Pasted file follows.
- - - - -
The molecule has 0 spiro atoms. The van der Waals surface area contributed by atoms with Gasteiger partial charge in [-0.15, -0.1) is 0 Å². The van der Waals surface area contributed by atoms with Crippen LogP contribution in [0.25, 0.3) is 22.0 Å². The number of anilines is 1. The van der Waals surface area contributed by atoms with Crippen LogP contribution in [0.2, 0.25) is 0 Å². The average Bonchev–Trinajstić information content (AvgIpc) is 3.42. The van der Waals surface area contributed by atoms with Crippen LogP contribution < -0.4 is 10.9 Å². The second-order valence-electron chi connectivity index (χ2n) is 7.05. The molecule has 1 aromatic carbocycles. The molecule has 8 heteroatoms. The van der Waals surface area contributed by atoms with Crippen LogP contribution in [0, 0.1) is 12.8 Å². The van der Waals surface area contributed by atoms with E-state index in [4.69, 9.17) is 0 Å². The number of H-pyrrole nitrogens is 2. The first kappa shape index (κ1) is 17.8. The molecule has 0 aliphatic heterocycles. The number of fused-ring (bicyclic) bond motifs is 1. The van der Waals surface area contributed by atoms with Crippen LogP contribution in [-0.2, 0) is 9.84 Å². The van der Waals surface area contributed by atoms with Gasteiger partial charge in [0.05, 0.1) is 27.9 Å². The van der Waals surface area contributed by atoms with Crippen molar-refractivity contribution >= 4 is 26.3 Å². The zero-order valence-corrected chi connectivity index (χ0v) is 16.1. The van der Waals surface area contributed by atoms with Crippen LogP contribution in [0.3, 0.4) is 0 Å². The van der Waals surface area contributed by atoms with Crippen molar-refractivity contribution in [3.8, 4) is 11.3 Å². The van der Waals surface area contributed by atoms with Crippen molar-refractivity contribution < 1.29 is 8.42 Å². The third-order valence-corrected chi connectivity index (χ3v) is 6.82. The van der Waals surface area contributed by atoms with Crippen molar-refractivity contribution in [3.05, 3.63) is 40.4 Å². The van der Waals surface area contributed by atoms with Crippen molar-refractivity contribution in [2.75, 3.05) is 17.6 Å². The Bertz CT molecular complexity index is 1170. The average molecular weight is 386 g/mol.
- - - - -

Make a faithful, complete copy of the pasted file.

The molecule has 0 spiro atoms. The van der Waals surface area contributed by atoms with Gasteiger partial charge in [-0.15, -0.1) is 0 Å². The van der Waals surface area contributed by atoms with Crippen LogP contribution in [0.25, 0.3) is 22.0 Å². The number of anilines is 1. The van der Waals surface area contributed by atoms with Crippen LogP contribution in [0.2, 0.25) is 0 Å². The average Bonchev–Trinajstić information content (AvgIpc) is 3.42. The van der Waals surface area contributed by atoms with Crippen LogP contribution < -0.4 is 10.9 Å². The second-order valence-electron chi connectivity index (χ2n) is 7.05. The molecule has 1 aromatic carbocycles. The molecule has 8 heteroatoms. The van der Waals surface area contributed by atoms with Crippen LogP contribution in [0, 0.1) is 12.8 Å². The van der Waals surface area contributed by atoms with E-state index in [4.69, 9.17) is 0 Å². The number of H-pyrrole nitrogens is 2. The first kappa shape index (κ1) is 17.8. The molecule has 0 aliphatic heterocycles. The number of fused-ring (bicyclic) bond motifs is 1. The van der Waals surface area contributed by atoms with Crippen LogP contribution in [-0.2, 0) is 9.84 Å². The van der Waals surface area contributed by atoms with Gasteiger partial charge in [0.05, 0.1) is 27.9 Å². The van der Waals surface area contributed by atoms with Crippen molar-refractivity contribution >= 4 is 26.3 Å². The zero-order valence-corrected chi connectivity index (χ0v) is 16.1. The van der Waals surface area contributed by atoms with Crippen LogP contribution in [0.3, 0.4) is 0 Å². The van der Waals surface area contributed by atoms with Crippen molar-refractivity contribution in [3.8, 4) is 11.3 Å². The van der Waals surface area contributed by atoms with Crippen molar-refractivity contribution < 1.29 is 8.42 Å². The third-order valence-corrected chi connectivity index (χ3v) is 6.82. The van der Waals surface area contributed by atoms with Crippen molar-refractivity contribution in [3.05, 3.63) is 40.4 Å². The van der Waals surface area contributed by atoms with Crippen molar-refractivity contribution in [2.75, 3.05) is 17.6 Å². The Bertz CT molecular complexity index is 1170. The average molecular weight is 386 g/mol.